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As the rest of the Canadian housing market continues to struggle, Montreal is seeing some of its strongest housing activity in years. And, according to a new report from Scotiabank senior economists Marc Desormeaux and Adrienne Warren, that includes the highest level of home construction in over 20 years.

“Strong housing demand has boosted the pace of new construction to its highest level in at least two decades, led by purpose-built rentals and condominiums,” write the pair.

There were almost 25,000 housing starts in Montreal last year, the highest annual tally since 2005.

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“Activity has remained brisk in early 2018,” write Desormeaux and Warren. “Notwithstanding the sharp ramping up in new residential construction, there is little evidence of overbuilding in either the single-family or multi-unit segments. The inventory of completed and unsold new homes has edged lower since 2014 and is in line with historical averages.”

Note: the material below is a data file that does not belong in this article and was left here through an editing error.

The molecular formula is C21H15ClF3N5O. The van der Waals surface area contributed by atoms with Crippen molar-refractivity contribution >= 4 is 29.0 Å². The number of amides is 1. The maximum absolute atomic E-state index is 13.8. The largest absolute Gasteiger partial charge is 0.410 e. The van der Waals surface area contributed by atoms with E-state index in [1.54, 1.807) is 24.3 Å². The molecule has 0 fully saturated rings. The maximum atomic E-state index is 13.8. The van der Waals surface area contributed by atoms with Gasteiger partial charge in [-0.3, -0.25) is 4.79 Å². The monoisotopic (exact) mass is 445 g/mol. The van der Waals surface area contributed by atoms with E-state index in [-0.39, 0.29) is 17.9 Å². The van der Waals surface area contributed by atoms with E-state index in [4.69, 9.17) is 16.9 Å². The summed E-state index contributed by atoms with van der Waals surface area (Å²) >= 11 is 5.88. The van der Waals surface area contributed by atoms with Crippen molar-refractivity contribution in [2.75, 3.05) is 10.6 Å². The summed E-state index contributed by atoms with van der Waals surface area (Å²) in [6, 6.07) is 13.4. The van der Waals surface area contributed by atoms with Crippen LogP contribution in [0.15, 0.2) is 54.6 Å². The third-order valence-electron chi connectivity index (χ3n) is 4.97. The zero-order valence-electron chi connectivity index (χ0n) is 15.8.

The demand for housing has been bolstered by strong job creation and increased immigration in the last two years. Overall sales this year are on track to surpass 2007’s record high, while average prices are predicted to continue to climb.

“Montreal home sales have been increasing steadily since 2014, with full-year 2017 transaction volumes up 8 per cent to their second highest level on record,” write Desormeaux and Warren. “Sales have continued to trend higher in early 2018…Montreal, alongside Ottawa, is among the few large urban markets in Canada where sales are higher than a year ago and are above their long-term average.”

Home prices have also reached record highs, as listings consistently fallen below the level of demand. The MLS benchmark house price for Greater Montreal rose 6.3 per cent year-over-year in April, the fastest appreciation since 2011.

“We expect further upward pressure on prices this year, given tight demand-supply conditions,” write Desormeaux and Warren. “The ratio of sales to new listings remains firmly in sellers’ territory at 67.5 in April…Market conditions have tightened across all property categories.”

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